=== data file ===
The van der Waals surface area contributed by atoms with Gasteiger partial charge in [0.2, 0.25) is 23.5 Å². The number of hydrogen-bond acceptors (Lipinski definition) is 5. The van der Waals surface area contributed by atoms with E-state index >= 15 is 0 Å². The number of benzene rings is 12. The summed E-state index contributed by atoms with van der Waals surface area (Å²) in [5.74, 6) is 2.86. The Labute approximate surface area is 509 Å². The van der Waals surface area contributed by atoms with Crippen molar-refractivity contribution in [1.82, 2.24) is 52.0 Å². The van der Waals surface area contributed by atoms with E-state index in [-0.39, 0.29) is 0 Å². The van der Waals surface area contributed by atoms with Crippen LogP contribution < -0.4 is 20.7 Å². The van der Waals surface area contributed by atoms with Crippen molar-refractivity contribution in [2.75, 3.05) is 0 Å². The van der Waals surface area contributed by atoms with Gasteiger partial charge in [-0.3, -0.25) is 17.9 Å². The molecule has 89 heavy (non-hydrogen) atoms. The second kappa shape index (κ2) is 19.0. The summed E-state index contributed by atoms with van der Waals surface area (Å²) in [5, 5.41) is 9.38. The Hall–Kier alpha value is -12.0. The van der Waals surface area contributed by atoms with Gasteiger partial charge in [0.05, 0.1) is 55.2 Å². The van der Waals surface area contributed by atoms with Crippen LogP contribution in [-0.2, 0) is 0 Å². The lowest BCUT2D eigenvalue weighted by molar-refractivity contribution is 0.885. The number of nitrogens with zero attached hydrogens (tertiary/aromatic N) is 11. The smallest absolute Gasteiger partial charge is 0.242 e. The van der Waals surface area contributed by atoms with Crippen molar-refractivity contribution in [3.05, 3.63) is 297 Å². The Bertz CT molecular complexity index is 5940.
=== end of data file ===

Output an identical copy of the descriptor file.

The van der Waals surface area contributed by atoms with Gasteiger partial charge in [0.2, 0.25) is 23.5 Å². The number of hydrogen-bond acceptors (Lipinski definition) is 5. The van der Waals surface area contributed by atoms with E-state index >= 15 is 0 Å². The number of benzene rings is 12. The summed E-state index contributed by atoms with van der Waals surface area (Å²) in [5.74, 6) is 2.86. The Labute approximate surface area is 509 Å². The van der Waals surface area contributed by atoms with Crippen molar-refractivity contribution in [1.82, 2.24) is 52.0 Å². The van der Waals surface area contributed by atoms with E-state index in [-0.39, 0.29) is 0 Å². The van der Waals surface area contributed by atoms with Crippen LogP contribution < -0.4 is 20.7 Å². The van der Waals surface area contributed by atoms with Crippen molar-refractivity contribution in [2.75, 3.05) is 0 Å². The van der Waals surface area contributed by atoms with Gasteiger partial charge in [-0.3, -0.25) is 17.9 Å². The molecule has 89 heavy (non-hydrogen) atoms. The second kappa shape index (κ2) is 19.0. The summed E-state index contributed by atoms with van der Waals surface area (Å²) in [5, 5.41) is 9.38. The Hall–Kier alpha value is -12.0. The van der Waals surface area contributed by atoms with Gasteiger partial charge in [0.05, 0.1) is 55.2 Å². The van der Waals surface area contributed by atoms with Crippen LogP contribution in [-0.2, 0) is 0 Å². The lowest BCUT2D eigenvalue weighted by molar-refractivity contribution is 0.885. The number of nitrogens with zero attached hydrogens (tertiary/aromatic N) is 11. The smallest absolute Gasteiger partial charge is 0.242 e. The van der Waals surface area contributed by atoms with Crippen molar-refractivity contribution in [3.05, 3.63) is 297 Å². The Bertz CT molecular complexity index is 5940.